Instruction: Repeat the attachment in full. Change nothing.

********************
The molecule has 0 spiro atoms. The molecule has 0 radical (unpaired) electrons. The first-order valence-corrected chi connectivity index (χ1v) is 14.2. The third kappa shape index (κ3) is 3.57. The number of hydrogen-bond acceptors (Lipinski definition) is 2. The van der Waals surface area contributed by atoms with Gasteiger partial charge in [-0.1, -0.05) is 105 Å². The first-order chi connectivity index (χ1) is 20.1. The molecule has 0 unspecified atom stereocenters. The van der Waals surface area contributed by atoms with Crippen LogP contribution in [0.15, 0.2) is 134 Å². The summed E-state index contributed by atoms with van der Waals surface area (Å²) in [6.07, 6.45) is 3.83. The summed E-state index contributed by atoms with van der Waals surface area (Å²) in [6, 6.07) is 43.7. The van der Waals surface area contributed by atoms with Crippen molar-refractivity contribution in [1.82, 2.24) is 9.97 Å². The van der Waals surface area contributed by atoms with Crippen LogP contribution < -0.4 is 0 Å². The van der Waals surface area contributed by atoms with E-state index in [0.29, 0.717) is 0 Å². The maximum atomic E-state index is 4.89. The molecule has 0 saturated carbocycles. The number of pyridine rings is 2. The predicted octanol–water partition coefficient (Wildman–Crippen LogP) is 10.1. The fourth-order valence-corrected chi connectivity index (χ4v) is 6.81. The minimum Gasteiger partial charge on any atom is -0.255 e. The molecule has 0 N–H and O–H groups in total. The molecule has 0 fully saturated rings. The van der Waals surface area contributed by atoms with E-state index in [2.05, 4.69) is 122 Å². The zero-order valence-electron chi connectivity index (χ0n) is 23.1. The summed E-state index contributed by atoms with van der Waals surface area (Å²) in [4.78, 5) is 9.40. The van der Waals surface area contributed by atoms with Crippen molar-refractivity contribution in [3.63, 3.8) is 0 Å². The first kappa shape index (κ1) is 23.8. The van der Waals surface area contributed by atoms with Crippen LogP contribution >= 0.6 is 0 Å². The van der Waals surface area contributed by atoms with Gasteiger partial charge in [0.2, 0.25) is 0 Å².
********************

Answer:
The molecule has 0 spiro atoms. The molecule has 0 radical (unpaired) electrons. The first-order valence-corrected chi connectivity index (χ1v) is 14.2. The third kappa shape index (κ3) is 3.57. The number of hydrogen-bond acceptors (Lipinski definition) is 2. The van der Waals surface area contributed by atoms with Gasteiger partial charge in [-0.1, -0.05) is 105 Å². The first-order chi connectivity index (χ1) is 20.1. The molecule has 0 unspecified atom stereocenters. The van der Waals surface area contributed by atoms with Crippen LogP contribution in [0.15, 0.2) is 134 Å². The summed E-state index contributed by atoms with van der Waals surface area (Å²) in [6.07, 6.45) is 3.83. The summed E-state index contributed by atoms with van der Waals surface area (Å²) in [6, 6.07) is 43.7. The van der Waals surface area contributed by atoms with Crippen molar-refractivity contribution in [1.82, 2.24) is 9.97 Å². The van der Waals surface area contributed by atoms with Crippen LogP contribution < -0.4 is 0 Å². The van der Waals surface area contributed by atoms with E-state index in [0.29, 0.717) is 0 Å². The maximum atomic E-state index is 4.89. The molecule has 0 saturated carbocycles. The number of pyridine rings is 2. The predicted octanol–water partition coefficient (Wildman–Crippen LogP) is 10.1. The fourth-order valence-corrected chi connectivity index (χ4v) is 6.81. The minimum Gasteiger partial charge on any atom is -0.255 e. The molecule has 0 N–H and O–H groups in total. The molecule has 0 fully saturated rings. The van der Waals surface area contributed by atoms with E-state index in [2.05, 4.69) is 122 Å². The zero-order valence-electron chi connectivity index (χ0n) is 23.1. The summed E-state index contributed by atoms with van der Waals surface area (Å²) in [4.78, 5) is 9.40. The van der Waals surface area contributed by atoms with Crippen molar-refractivity contribution in [3.63, 3.8) is 0 Å². The first kappa shape index (κ1) is 23.8. The van der Waals surface area contributed by atoms with Crippen LogP contribution >= 0.6 is 0 Å². The van der Waals surface area contributed by atoms with Gasteiger partial charge in [0.2, 0.25) is 0 Å².